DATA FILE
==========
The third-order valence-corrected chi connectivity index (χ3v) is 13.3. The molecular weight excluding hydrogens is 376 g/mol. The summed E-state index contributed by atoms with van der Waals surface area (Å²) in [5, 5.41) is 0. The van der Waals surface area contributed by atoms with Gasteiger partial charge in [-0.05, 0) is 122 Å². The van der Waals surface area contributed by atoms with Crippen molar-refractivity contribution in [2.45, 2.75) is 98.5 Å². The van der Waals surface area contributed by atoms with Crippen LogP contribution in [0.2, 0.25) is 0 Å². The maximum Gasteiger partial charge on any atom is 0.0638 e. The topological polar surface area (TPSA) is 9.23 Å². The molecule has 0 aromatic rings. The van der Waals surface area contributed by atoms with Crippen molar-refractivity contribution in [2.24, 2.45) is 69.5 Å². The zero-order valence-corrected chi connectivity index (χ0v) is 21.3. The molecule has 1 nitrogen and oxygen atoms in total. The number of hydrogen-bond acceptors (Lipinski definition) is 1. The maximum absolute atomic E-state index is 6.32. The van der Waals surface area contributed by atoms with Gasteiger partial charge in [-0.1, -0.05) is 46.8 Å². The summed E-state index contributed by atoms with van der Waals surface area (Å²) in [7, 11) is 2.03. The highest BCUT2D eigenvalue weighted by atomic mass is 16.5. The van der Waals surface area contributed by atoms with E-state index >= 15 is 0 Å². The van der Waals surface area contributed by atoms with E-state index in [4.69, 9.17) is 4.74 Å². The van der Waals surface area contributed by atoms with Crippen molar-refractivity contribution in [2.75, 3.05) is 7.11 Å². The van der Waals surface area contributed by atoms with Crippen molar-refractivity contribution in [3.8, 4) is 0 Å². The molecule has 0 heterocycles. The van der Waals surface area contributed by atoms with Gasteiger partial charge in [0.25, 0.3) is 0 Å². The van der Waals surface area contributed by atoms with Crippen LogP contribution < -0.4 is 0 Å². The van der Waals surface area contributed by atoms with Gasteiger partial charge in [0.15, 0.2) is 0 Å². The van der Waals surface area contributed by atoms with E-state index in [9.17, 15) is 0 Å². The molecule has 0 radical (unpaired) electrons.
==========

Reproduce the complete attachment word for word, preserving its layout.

The third-order valence-corrected chi connectivity index (χ3v) is 13.3. The molecular weight excluding hydrogens is 376 g/mol. The summed E-state index contributed by atoms with van der Waals surface area (Å²) in [5, 5.41) is 0. The van der Waals surface area contributed by atoms with Gasteiger partial charge in [-0.05, 0) is 122 Å². The van der Waals surface area contributed by atoms with Crippen molar-refractivity contribution in [2.45, 2.75) is 98.5 Å². The van der Waals surface area contributed by atoms with Crippen LogP contribution in [0.2, 0.25) is 0 Å². The maximum Gasteiger partial charge on any atom is 0.0638 e. The topological polar surface area (TPSA) is 9.23 Å². The molecule has 0 aromatic rings. The van der Waals surface area contributed by atoms with Crippen molar-refractivity contribution in [2.24, 2.45) is 69.5 Å². The zero-order valence-corrected chi connectivity index (χ0v) is 21.3. The molecule has 1 nitrogen and oxygen atoms in total. The number of hydrogen-bond acceptors (Lipinski definition) is 1. The maximum absolute atomic E-state index is 6.32. The van der Waals surface area contributed by atoms with Gasteiger partial charge in [-0.1, -0.05) is 46.8 Å². The summed E-state index contributed by atoms with van der Waals surface area (Å²) in [7, 11) is 2.03. The highest BCUT2D eigenvalue weighted by atomic mass is 16.5. The van der Waals surface area contributed by atoms with E-state index >= 15 is 0 Å². The van der Waals surface area contributed by atoms with E-state index in [4.69, 9.17) is 4.74 Å². The van der Waals surface area contributed by atoms with Crippen molar-refractivity contribution in [2.75, 3.05) is 7.11 Å². The van der Waals surface area contributed by atoms with Crippen molar-refractivity contribution in [3.8, 4) is 0 Å². The molecule has 0 heterocycles. The van der Waals surface area contributed by atoms with Gasteiger partial charge in [0.25, 0.3) is 0 Å². The van der Waals surface area contributed by atoms with Crippen LogP contribution < -0.4 is 0 Å². The van der Waals surface area contributed by atoms with Gasteiger partial charge in [0.15, 0.2) is 0 Å². The van der Waals surface area contributed by atoms with E-state index in [9.17, 15) is 0 Å². The molecule has 0 radical (unpaired) electrons.